Homewood’s new experiment

Brianna Lewis, News Writer

After nearly two years in the making, the new science center in downtown Homewood aims to increase interest and understanding of science.
The Homewood Science Center has been underway since early 2014 when Homewood village officials made the first move in creating an environment to support the aspirations of science lovers, both young and old, in their community.
The chosen location took the place of the Ryan Funeral Home, next to the H-F Park District Auditorium.
Being the first of its kind in this area, the science center opened its first program, PopUP SCIENCE, in May. It is seen by many as the first step in drawing an interest for science into Homewood and neighboring communities, such as Flossmoor, Glenwood and Olympia Fields.
“We really want to cultivate more interest and understanding of science in not only this community, but the ones around us as well,” Homewood Science Center Executive Director Edie Dobrez said. “It’s more of a regional center than for just one community.”
The family friendly center offers various events and programs geared toward people of all ages. The events range from invite only open houses, to fund-raising walks in local preserves.
“We’re not only focused on elementary students, but also their parents and teenagers as well,” Dobrez said.
The science center’s program PopUP SCIENCE is STEM based. It’s a free, community-led program that occurs one to two times a month and interests people with hands on science.
STEM is an acronym for science, technology, engineering and mathematics, although it can be used as STEAM, where the “A” stands for art. This form of education is based on combining these main subjects and informing others on how they can be used in real life.
Many of the people who guide the science courses are locals. Whether they are experts or enthusiasts, they share a love of science and sharing their knowledge.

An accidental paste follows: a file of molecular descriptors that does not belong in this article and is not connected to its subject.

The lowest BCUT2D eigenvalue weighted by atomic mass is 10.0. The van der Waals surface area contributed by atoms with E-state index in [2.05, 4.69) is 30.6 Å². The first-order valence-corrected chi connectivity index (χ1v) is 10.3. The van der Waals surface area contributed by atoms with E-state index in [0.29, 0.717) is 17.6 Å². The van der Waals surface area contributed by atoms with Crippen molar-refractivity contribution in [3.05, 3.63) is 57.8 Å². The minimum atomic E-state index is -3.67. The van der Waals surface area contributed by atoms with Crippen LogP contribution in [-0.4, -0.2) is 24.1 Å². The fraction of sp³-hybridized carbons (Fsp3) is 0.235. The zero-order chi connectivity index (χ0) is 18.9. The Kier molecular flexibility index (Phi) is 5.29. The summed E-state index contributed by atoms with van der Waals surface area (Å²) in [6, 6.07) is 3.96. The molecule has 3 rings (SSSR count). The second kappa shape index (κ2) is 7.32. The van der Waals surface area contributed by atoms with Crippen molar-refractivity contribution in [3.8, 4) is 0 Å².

Child psychologist and science center advisor Kin Kong works closely with the children and assists in the growth of their programs, such as “HF’s Life Aquatic” and “What’s UP with Butterfield Creek”, while ensuring it remains a healthy environment for them.
“My son’s in [the program] and he loves it,” Kong said. “It helps them grow in confidence, communication, and their abilities.”
According to the marketing and events coordinator Holly Kelsven, the science center is not open on a day to day basis and will not be fully functioning for the next few months. However, the PopUP events are still occurring.
The plan for the center is to keep the ball rolling and expand programs and scientific offers by 2017 and with the volunteers and other staff, this seems to be a goal within reach for Homewood’s new addition.
The volunteers that come through the center can start as early as the age of seven and are often students within the H-F districts.
Volunteers such as eighth-grader Lauren Matthews of Parker Junior High School are excited to be a part of the science center.
“I like how they’re trying to bring more interest in science in our community,” Matthews said.
Future events open to any and everyone include the Homewood Fire Department Open House on Oct. 1, the Walk Walton: PopUP SCIENCE fund-raising event on Oct. 23.